- High – speed , energy efficient trains, COST – TO – COST ( speed more than 200 miles/h, that could connect for example: LA to San Francisco in 2 and half hours…).

    ( Pr. Obama: “Due traffic congestions , $ 80 billion / yr we lost in productivity and waste of fuel”…);

    4. Biomass , Wave / ocean current …

    5. The Solar Decathlon, DC, already show solar-powered HOUSES ( in the future : Green BUILDINGS / Clean INDUSTRIES ) that will be self-sufficient: energy-efficient houses can produce enough electricity and hot water from solar panels, to run modern home ( with new efficiency standards for dishwashers and refrigerates)… This is particularly important because, today, ” Homes and other buildings account for 40% of the energy we use in the USA- more than we use in transportation or industry”…To improve this, Pr.Obama had excellent idea with “ Home stars program”…

    6. Fusion TORCH, antimatter, nuclear fusion…

    Conclusion: “ SMART MIX” of renewable E sources and Energy STORAGE technologies

    are the best options for our future. And, we have to SAVE energy , when we have it…

    Sec. Clinton: “Energy innovation is happening all over…Costa Rica, a country working to become the world’s first carbon-neutral country…We need sustainable and yes, profitable solutions… but which will also help us fight climate change….

    We identified critical areas of engagement ( with other countries): energy efficiency, renewable energy, cleaner fossil fuels, energy poverty, infrastructure… sustainable forestry / land use and adaptation to assist developing countries that have been and are being hardest hit by climate change”.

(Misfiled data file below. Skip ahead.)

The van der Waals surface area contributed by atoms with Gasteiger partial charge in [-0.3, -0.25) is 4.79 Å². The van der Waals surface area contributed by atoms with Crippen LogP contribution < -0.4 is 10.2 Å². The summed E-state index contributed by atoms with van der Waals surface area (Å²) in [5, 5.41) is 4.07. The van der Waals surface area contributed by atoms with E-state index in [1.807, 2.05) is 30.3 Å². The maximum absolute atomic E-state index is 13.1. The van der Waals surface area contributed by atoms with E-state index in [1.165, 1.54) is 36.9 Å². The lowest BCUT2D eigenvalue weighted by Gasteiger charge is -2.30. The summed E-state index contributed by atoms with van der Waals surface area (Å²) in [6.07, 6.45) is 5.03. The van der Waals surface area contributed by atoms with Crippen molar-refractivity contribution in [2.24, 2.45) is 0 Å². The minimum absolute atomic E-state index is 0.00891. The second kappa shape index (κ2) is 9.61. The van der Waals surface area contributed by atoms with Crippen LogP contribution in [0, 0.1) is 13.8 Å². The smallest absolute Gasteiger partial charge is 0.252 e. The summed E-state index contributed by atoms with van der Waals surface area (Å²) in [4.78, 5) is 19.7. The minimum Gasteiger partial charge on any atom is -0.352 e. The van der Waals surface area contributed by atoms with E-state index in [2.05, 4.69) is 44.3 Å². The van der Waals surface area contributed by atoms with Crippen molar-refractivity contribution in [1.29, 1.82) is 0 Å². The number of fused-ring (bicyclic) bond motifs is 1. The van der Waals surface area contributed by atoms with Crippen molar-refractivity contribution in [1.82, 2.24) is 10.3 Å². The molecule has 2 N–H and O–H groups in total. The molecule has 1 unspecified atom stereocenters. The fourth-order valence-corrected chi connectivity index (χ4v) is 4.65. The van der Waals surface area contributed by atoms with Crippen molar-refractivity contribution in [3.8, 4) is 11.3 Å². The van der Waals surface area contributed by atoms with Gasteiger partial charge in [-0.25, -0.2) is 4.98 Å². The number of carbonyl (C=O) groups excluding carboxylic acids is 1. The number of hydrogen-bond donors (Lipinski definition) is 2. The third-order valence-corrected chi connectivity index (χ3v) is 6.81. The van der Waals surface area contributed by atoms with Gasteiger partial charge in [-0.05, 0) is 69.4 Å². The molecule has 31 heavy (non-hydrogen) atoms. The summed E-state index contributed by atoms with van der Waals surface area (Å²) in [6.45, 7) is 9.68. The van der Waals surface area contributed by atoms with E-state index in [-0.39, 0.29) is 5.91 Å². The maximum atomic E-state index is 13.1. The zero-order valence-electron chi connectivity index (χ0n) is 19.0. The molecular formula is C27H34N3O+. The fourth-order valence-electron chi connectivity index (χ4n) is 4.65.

- Break our addiction to foreign oil , to achieve energy independence :

    1) By 2035. , 80% of Energy should be produce by Clean E , Bio diesel …( “ currently, more than half of our oil comes from foreign sources; that figure is projected to rise to 68% in 2025 – DOE );

    2) we have to get at least 25 % of our electricity from renewable sources by 2020…

    ( electricity demands in USA will probable increase by 22% over next 20 years).

    3) One million electric cars on a road by 2015. New standards for cars / trucks: probable we can achieve for model year 2016, average 35,5 miles/gallon . That 40 % increase in fuel efficiency for our cars and trucks could save 1,8 billion barrel of oil…and a reduction of approximately 900 million metric tons in greenhouse gas emissions.

    4) Canada – Texas pipeline …

    Pr Obama: “ We can remain one of the world’s leading importers of foreign oil, or we can make the investments that would allow us to become the world’s leading exporter of renewable energy… Nation that lead in Clean – Energy economy , will be Nation that lead in Global Economy”.